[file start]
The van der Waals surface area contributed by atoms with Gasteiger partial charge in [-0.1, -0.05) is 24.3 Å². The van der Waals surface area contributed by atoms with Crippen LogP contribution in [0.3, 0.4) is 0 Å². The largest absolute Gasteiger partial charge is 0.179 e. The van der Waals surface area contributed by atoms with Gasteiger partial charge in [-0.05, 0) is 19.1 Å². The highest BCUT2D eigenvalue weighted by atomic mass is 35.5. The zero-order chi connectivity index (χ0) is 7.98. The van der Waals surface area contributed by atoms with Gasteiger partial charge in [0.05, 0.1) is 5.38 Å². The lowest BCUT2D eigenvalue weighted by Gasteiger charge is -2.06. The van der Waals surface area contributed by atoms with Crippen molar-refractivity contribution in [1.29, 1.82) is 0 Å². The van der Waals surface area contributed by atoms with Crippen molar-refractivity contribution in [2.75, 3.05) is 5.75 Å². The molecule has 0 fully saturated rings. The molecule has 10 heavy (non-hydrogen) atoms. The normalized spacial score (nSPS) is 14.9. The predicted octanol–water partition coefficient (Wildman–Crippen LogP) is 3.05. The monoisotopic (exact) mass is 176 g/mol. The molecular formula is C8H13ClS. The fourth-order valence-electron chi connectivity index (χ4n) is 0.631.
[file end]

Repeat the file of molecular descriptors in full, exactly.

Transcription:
The van der Waals surface area contributed by atoms with Gasteiger partial charge in [-0.1, -0.05) is 24.3 Å². The van der Waals surface area contributed by atoms with Crippen LogP contribution in [0.3, 0.4) is 0 Å². The largest absolute Gasteiger partial charge is 0.179 e. The van der Waals surface area contributed by atoms with Gasteiger partial charge in [-0.05, 0) is 19.1 Å². The highest BCUT2D eigenvalue weighted by atomic mass is 35.5. The zero-order chi connectivity index (χ0) is 7.98. The van der Waals surface area contributed by atoms with Gasteiger partial charge in [0.05, 0.1) is 5.38 Å². The lowest BCUT2D eigenvalue weighted by Gasteiger charge is -2.06. The van der Waals surface area contributed by atoms with Crippen molar-refractivity contribution in [1.29, 1.82) is 0 Å². The van der Waals surface area contributed by atoms with Crippen molar-refractivity contribution in [2.75, 3.05) is 5.75 Å². The molecule has 0 fully saturated rings. The molecule has 10 heavy (non-hydrogen) atoms. The normalized spacial score (nSPS) is 14.9. The predicted octanol–water partition coefficient (Wildman–Crippen LogP) is 3.05. The monoisotopic (exact) mass is 176 g/mol. The molecular formula is C8H13ClS. The fourth-order valence-electron chi connectivity index (χ4n) is 0.631.